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Pablo Neruda opens his poem Keeping Quiet with the following lines:

Now we will count to twelve
and we will all keep still.

Why did he choose to count to 'twelve' of all numbers? In fact, why count at all? The very next stanza says:

For once on the face of the Earth
Let's not speak in any one language,
let's stop for one second,
and not move our arms so much.

He says here to just stop for a second, so why say count to twelve at all?

He also ends the poem the way he started:

Now, I'll count up to twelve
and you keep quiet and I'll go.

I understand this creates some sort of symmetry in the poem, but he changes the subject from 'we' to 'I'. Is this supposed to mean anything?

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2 Answers 2

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The narrator is metaphorically comparing himself to a clock speaking to other clocks. Prior to the 21st century, most clocks were analog; they had clock faces with numbers that went from 1 to 12, and two or three hands that constantly went around the face to indicate the time, like so:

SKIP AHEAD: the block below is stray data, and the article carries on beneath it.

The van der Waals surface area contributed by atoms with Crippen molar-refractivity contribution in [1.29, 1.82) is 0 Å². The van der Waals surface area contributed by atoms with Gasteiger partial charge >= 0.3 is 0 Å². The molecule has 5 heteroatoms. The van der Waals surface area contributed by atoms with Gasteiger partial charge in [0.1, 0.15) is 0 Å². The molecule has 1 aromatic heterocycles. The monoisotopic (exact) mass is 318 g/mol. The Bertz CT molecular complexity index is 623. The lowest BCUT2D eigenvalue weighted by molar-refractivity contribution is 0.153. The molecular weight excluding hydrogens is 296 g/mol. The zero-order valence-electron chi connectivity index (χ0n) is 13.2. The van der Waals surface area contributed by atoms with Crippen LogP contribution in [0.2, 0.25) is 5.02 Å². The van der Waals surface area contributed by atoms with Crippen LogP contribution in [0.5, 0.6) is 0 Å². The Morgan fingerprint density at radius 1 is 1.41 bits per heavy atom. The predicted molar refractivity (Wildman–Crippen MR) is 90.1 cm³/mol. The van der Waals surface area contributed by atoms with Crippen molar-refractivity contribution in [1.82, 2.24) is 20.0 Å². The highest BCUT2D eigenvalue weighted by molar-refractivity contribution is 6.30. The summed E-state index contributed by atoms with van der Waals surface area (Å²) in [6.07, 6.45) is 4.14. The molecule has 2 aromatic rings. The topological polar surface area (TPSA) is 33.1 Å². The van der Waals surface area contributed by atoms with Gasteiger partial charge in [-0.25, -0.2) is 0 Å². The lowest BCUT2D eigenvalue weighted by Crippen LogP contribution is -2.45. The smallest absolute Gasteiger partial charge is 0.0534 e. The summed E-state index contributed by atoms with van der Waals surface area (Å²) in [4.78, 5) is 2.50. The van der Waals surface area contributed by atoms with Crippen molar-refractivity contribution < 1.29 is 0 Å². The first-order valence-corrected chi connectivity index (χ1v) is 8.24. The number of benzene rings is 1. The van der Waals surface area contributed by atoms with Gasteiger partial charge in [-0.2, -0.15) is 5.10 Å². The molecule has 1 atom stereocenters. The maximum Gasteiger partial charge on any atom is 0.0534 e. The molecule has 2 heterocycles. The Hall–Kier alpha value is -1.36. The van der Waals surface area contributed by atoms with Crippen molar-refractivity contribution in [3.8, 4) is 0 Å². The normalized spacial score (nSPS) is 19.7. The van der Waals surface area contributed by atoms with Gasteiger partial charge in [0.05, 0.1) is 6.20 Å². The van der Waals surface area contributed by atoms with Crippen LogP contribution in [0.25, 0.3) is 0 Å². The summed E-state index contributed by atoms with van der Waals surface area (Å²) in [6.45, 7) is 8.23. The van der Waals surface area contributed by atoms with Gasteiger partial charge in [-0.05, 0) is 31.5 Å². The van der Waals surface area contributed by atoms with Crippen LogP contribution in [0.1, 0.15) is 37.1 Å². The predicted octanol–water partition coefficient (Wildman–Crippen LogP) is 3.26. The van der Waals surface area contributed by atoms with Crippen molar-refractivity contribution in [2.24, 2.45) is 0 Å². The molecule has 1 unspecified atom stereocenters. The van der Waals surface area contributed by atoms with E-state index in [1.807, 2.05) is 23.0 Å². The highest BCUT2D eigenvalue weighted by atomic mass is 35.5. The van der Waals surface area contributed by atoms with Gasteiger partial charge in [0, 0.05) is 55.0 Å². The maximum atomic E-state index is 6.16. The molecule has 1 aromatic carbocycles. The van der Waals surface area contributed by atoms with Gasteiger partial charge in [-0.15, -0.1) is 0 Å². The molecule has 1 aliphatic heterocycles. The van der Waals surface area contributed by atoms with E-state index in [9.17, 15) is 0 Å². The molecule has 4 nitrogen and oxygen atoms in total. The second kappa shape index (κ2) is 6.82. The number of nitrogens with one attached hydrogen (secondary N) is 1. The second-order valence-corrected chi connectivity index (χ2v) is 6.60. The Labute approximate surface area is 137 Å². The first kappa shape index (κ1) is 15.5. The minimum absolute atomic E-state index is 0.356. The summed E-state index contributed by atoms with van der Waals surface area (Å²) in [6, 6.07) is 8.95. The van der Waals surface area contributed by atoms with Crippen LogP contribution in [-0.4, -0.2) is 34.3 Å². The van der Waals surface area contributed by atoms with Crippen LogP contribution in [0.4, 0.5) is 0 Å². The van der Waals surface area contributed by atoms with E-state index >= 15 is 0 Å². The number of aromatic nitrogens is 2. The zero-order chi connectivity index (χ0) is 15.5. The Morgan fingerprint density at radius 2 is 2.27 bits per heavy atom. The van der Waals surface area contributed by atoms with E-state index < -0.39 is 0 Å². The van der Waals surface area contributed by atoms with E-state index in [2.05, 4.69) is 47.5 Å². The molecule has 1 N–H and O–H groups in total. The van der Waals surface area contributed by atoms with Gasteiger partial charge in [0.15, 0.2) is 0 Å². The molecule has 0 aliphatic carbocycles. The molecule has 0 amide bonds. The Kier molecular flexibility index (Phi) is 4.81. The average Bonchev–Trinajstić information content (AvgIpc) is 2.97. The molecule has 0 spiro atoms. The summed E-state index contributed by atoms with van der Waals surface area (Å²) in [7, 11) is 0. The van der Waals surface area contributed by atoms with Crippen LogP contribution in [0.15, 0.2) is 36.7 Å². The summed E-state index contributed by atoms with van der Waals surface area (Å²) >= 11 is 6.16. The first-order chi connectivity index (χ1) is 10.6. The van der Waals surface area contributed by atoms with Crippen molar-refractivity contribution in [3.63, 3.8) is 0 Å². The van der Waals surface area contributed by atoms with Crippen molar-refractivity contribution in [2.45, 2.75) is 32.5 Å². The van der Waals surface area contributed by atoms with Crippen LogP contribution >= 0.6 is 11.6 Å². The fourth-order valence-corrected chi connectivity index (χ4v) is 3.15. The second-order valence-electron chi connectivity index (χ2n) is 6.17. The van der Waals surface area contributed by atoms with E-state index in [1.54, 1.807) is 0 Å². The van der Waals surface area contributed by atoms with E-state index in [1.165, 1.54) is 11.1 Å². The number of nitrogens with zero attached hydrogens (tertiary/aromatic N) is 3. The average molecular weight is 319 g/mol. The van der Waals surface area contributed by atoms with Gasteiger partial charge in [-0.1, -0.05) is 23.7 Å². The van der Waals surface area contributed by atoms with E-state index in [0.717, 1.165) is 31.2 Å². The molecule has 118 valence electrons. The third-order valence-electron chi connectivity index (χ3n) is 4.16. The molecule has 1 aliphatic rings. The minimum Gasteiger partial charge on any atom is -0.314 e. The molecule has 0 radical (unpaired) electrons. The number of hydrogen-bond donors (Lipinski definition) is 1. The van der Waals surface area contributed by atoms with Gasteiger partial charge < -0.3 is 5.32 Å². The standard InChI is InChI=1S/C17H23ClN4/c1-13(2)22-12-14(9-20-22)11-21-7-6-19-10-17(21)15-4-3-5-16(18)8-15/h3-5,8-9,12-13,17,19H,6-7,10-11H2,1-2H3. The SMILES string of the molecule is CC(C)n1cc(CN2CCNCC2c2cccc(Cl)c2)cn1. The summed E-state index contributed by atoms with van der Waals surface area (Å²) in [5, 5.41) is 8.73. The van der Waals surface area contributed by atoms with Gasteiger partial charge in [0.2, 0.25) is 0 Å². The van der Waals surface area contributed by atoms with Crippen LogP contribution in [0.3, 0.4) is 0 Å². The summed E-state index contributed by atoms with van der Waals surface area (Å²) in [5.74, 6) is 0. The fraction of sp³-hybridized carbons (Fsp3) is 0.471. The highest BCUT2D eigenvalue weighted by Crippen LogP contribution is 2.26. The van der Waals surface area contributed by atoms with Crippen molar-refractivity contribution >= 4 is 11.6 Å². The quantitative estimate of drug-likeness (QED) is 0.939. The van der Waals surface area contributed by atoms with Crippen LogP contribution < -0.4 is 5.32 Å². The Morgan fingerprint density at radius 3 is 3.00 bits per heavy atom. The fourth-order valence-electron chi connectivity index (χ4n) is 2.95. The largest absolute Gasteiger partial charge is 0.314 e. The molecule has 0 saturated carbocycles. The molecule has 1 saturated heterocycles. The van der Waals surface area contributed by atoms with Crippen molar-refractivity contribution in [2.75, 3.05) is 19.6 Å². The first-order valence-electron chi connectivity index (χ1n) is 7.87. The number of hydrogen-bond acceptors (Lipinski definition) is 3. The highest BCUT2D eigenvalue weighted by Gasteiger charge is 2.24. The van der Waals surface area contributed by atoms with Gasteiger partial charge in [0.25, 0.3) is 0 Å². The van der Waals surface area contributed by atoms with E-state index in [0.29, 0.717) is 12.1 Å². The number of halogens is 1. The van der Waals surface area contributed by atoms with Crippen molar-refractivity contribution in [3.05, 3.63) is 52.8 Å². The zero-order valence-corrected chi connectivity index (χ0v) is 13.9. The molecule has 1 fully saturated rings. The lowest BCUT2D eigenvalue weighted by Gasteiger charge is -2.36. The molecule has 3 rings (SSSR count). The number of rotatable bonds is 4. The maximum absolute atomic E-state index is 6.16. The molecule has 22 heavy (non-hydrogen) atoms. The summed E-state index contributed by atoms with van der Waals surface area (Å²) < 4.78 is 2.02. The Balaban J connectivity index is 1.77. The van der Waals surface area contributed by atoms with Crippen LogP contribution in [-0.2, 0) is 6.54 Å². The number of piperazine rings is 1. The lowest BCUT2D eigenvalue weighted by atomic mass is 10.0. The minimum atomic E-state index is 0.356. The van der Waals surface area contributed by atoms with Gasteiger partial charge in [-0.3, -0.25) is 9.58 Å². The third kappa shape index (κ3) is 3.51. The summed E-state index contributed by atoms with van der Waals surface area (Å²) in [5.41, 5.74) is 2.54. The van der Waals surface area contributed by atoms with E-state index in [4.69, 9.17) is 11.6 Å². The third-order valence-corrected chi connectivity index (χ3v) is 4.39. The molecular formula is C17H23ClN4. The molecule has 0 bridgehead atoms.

Picture of an analog clock with numbers from 1 to 12 on a circular face, showing the time at 10 minutes past 10

The illustration shows an analog clock displaying the time at ten minutes past ten†. Such clocks are still seen occasionally, particularly in skeuomorphic designs, but are increasingly rare. However, they were the norm when Neruda was alive, as digital clocks were not mass produced until the 1970s, and Neruda died in 1973, before these had completely displaced their analog predecessors.

Counting to 12 and then keeping still therefore means stopping time. Since the movement of the hands around the clock face marks the passage of time, the narrator imagines that if all the clocks would

stop for a second
and not move our arms so much,

then a world outside time could be brought into being. All the destructive energies that we time-bound humans inflict upon ourselves and the natural world would cease.